The Walking Dead, Walking Dead season 5
Last week, I wasn't so sure that I wanted to spend an hour catching up with Beth (Emily Kinney), who's been absent so far from the fifth season of "The Walking Dead." After viewing Sunday's episode, "Slabtown," I'm still not entirely convinced.

I wouldn't call it a bad episode, per se; like HitFix critic Alan Sepinwall, I found it miles better than the insipid Governor-centric installment from season four, one of the show's few forays into solo character episodes. Beth has grown by leaps and bounds in terms of character development since her introduction as Hershel's suicidal daughter in season two, and her budding relationship with Daryl (whether it's romantic or platonic is TBD) added new shades to her personality that made her seem integral to the show for the first time. But my problem with Beth's big showcase episode – which finds her trapped in a hospital in downtown Atlanta run by a cop-slash-Nurse Ratched wannabe named Dawn and her police minions – is that for every so-called answer it offered, there were numerous questions that lingered.

Take the reveal that Joan (Oscar nominee Keisha Castle-Hughes) had been the victim of unwanted sexual advances/attacks from Gorman, one of Dawn's fellow officers (who I referred to in my notes as "dick cop," because he was just the worst). We first meet Joan, a fellow reluctant charge of the hospital, when Beth is forced to hold her arm down as it's being amputated – a gratuitously gory scene that no doubt was meant to harken back to Hershel's leg amputation from season three. But it's never fully explained how Joan was injured in the first place. Was she bitten by a zombie? Did Gorman somehow inflict the gaping wound himself? Or did he simply stand by as she was attacked by a walker? And as for Joan's ultimate revenge, when she comes back as a zombie to feast on Gorman's face: What was she doing in Dawn's office in the first place? Was she there with Gorman, and after she rebuffed him again, he killed her? Did she kill herself? Did she do so, knowing that she'd reanimate and get to kill Dawn and/or Gorman?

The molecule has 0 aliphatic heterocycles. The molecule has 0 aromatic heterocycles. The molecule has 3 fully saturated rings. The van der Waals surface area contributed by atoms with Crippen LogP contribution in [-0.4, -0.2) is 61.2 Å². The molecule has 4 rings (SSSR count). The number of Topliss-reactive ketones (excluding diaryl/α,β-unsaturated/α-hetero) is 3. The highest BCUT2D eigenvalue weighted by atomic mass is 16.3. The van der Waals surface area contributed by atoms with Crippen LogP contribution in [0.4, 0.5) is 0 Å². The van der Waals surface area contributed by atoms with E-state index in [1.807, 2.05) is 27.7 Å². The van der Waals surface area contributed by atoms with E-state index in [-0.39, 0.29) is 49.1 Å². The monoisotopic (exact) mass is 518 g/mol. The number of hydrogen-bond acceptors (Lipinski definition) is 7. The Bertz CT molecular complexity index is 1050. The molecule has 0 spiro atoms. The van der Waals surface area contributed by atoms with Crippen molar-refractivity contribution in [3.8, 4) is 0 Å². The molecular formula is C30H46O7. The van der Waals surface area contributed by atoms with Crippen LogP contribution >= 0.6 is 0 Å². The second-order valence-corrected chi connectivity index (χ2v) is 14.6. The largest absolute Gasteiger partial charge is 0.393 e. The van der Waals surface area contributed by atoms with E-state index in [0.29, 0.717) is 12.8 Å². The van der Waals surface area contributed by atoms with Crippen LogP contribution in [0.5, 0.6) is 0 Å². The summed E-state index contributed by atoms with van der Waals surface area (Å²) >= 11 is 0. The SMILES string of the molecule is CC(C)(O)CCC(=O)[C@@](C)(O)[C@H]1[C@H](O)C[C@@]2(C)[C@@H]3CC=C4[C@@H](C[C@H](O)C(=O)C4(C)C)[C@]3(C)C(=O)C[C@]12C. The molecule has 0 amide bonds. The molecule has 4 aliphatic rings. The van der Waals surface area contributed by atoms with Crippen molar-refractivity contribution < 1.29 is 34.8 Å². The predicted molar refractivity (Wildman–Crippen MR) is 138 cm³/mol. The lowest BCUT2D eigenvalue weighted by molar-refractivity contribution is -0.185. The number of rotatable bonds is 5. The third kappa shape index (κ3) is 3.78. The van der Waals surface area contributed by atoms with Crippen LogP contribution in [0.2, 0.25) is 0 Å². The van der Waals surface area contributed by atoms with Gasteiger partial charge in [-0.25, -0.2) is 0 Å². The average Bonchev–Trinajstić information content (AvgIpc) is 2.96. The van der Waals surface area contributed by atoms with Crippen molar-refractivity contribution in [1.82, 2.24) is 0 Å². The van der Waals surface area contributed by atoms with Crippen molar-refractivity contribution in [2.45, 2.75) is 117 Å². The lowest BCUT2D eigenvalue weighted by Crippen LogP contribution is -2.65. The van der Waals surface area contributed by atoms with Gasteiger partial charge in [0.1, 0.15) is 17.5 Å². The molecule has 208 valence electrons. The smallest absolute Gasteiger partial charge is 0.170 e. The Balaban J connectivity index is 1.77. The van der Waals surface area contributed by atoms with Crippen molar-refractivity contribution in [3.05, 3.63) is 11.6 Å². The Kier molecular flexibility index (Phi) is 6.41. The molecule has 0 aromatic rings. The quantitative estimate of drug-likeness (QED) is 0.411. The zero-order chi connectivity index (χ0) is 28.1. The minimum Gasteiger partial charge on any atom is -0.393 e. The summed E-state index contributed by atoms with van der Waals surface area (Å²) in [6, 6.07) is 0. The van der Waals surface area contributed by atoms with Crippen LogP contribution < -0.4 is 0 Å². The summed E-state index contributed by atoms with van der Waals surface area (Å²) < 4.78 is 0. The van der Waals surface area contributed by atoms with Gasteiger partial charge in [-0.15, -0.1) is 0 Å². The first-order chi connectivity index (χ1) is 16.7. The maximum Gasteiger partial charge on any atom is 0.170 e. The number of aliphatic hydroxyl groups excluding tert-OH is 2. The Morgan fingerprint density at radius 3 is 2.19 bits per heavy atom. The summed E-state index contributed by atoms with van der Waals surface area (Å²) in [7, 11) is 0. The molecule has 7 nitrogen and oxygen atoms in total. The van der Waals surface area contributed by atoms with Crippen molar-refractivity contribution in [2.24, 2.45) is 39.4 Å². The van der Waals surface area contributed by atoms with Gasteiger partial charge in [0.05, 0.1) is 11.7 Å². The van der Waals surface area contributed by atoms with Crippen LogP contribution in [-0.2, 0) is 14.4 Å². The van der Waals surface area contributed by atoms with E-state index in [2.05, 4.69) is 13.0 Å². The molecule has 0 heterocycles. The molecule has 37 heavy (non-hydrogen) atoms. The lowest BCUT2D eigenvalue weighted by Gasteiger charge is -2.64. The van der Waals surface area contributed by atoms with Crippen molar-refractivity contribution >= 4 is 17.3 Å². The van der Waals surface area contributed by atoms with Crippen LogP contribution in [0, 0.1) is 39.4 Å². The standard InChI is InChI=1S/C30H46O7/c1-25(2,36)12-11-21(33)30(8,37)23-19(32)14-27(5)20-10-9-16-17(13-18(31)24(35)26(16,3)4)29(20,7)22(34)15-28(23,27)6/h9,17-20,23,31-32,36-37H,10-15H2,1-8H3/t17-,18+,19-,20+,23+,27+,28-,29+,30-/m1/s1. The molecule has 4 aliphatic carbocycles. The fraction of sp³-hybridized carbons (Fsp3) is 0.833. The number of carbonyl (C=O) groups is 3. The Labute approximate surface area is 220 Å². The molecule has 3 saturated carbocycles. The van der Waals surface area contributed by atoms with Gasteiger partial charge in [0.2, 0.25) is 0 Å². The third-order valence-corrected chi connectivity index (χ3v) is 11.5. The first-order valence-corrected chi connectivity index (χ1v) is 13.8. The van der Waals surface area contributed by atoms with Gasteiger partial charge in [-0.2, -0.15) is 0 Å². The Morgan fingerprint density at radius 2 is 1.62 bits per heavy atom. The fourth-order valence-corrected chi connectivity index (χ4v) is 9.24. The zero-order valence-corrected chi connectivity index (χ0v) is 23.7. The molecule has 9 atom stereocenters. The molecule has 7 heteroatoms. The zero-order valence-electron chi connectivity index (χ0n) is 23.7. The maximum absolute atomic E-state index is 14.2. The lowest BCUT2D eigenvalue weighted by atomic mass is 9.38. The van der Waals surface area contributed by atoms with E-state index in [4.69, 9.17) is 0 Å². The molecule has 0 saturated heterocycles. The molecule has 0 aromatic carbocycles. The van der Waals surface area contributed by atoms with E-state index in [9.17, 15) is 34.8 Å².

And as for these "reveals" and "answers": Where exactly do they fit in with the mythology of the show? Are they meant to play some bigger part further down the road, perhaps as a way to bring Beth and Daryl's confusing relationship status to a head? Clearly, the hospital is meant to serve as a cautionary tale for what can happen to a society once it's suffered the worst (the zombie apocalypse), and what it can allow in exchange for a semblance of normalcy (the Governor's tyranny in Woodbury, the Terminus crew's cannibalism). At the hospital, they accept rape and abuse as quid pro quo for saving lives and keeping their camp running smoothly – but does any of this actually matter in terms of Beth's connection to Rick, Daryl, Carol, and the band on its way to D.C.? I found myself not really caring about what happened to any of these people, because I didn't expect to see them beyond this week.

Obviously, we still have at least one more episode at the hospital to go before we're done with Dawn and Dr. Edwards, since Carol getting wheeled in on a stretcher in the hour's final moments means Beth should be linking up again with Rick's camp soon. But I found myself getting impatient, and downright annoyed, by many of the developments throughout "Slabtown." And shouldn't the zombie apocalypse be fun? (For viewers, anyway.)

Other thoughts: